Ant, alone, without companions, whose ant-heart I could not fathom— how is your life, I wanted to ask. I lifted it, took it outside.
This first day when I could do nothing, contribute nothing beyond staying distant from my own kind, I did this. ~Jane Hirschfield “Today When I Could Do Nothing”
Nine months into social distancing one from another, with COVID spreading wider and faster than ever, I feel helpless to be a helper without the virus becoming a potentially deadly attachment to my efforts.
So I look for little ways to try to make a difference, as inadequate as they seem. I can no serve meals after evening church service. I can’t visit vulnerable people in their homes so have to be satisfied with screen visits. I can’t go where I wish when I wish because, by definition of age and medical risk, I am one of the vulnerable too.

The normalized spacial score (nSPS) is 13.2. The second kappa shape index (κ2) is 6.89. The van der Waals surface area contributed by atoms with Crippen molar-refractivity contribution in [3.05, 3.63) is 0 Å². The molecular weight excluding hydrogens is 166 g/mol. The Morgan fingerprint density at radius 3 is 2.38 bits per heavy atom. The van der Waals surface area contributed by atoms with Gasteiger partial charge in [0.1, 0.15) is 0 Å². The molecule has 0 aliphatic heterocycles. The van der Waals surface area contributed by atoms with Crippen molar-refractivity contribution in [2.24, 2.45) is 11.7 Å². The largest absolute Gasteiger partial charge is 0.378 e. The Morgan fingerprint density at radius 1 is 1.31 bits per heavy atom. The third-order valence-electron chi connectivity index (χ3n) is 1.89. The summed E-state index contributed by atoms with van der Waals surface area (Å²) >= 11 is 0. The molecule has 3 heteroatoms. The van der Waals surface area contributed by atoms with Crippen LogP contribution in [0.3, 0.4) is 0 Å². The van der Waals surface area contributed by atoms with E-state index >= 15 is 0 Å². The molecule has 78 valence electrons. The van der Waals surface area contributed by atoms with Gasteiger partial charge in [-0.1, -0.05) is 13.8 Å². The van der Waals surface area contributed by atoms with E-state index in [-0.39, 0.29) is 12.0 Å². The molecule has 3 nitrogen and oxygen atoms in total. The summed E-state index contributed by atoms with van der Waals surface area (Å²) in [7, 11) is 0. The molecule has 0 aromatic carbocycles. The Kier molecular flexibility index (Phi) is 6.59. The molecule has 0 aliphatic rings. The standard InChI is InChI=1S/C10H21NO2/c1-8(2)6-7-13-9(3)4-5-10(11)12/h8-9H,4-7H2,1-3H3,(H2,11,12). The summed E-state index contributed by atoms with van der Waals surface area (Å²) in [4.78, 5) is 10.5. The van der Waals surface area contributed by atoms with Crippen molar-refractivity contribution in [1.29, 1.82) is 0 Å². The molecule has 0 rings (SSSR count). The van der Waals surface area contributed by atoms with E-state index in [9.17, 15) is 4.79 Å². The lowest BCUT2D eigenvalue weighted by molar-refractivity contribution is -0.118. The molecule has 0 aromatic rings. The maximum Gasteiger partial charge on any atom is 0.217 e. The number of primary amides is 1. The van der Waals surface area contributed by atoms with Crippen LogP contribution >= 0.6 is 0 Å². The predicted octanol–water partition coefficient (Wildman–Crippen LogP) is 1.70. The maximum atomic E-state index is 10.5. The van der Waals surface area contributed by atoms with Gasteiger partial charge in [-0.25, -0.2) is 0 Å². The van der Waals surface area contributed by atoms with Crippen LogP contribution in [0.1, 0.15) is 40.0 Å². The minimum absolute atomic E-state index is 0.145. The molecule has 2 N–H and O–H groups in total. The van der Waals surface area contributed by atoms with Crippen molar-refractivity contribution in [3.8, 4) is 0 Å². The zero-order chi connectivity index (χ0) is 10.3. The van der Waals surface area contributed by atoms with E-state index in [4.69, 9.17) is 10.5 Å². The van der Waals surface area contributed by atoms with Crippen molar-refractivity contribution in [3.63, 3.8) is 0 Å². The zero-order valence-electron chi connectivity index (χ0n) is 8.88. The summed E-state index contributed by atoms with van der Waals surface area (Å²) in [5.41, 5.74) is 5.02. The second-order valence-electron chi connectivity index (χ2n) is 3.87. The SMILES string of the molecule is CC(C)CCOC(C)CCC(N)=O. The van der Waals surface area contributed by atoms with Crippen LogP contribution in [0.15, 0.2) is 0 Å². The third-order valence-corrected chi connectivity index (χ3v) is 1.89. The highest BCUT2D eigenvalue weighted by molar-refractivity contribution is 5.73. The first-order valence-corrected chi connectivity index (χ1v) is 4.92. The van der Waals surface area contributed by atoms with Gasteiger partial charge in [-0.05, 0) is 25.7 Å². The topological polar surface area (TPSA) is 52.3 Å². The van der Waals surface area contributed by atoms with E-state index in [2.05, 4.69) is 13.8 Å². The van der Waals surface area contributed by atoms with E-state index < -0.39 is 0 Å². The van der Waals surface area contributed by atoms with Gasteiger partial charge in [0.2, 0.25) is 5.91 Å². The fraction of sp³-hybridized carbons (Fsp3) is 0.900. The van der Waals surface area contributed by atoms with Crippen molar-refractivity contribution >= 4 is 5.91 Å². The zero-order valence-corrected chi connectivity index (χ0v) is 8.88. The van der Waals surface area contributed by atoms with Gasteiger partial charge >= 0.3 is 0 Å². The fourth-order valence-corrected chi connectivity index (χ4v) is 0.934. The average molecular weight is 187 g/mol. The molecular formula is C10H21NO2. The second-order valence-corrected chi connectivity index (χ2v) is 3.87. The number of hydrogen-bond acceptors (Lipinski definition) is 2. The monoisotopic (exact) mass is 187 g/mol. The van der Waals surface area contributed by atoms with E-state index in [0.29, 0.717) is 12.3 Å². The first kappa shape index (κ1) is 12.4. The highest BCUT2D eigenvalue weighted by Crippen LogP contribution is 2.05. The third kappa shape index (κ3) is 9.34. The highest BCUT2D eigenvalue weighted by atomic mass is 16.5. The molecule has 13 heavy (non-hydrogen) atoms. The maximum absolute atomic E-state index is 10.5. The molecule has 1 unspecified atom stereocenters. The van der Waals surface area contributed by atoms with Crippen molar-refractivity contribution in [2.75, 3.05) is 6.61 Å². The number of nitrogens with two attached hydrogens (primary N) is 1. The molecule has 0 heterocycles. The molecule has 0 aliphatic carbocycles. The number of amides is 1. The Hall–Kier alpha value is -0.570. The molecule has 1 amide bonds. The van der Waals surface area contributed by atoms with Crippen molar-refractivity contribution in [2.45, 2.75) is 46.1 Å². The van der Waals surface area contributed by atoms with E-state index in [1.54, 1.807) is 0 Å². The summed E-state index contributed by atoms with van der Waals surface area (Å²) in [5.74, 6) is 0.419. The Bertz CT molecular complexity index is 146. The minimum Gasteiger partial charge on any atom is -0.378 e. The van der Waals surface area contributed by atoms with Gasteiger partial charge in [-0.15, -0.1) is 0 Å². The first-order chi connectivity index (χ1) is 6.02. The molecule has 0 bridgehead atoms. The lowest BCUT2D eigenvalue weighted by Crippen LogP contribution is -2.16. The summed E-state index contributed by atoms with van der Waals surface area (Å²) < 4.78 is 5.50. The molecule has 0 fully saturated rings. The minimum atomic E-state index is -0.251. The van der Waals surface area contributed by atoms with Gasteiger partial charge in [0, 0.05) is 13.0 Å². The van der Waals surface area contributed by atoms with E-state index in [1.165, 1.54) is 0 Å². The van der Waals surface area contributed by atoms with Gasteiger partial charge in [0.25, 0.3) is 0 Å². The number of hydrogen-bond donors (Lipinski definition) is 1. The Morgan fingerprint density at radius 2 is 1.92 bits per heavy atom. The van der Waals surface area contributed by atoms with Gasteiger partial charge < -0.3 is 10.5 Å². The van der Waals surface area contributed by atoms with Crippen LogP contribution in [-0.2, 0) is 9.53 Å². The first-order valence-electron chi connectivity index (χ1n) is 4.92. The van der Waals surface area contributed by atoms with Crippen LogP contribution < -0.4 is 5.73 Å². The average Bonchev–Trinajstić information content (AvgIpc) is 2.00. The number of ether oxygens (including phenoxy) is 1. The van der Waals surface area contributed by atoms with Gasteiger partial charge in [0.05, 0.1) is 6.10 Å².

So I look for words to express that may bring you a smile or maybe a knowing tear. I look for images to share that remind you of something from your past experience. I look for ways to make sense of the senseless when there can be so much disagreement and anger and bitterness. I look for where our common ground exists: how can we deepen and broaden our connection to one another in this time of painful and empty separation?
I want to ask and I want to hear: how is your life?
When we feel we can do nothing, we can do this: rescuing one another from isolation and loneliness. It will be the most important thing we do today.
Last night we ended up on the couch trying to remember all of the friends who had died so far,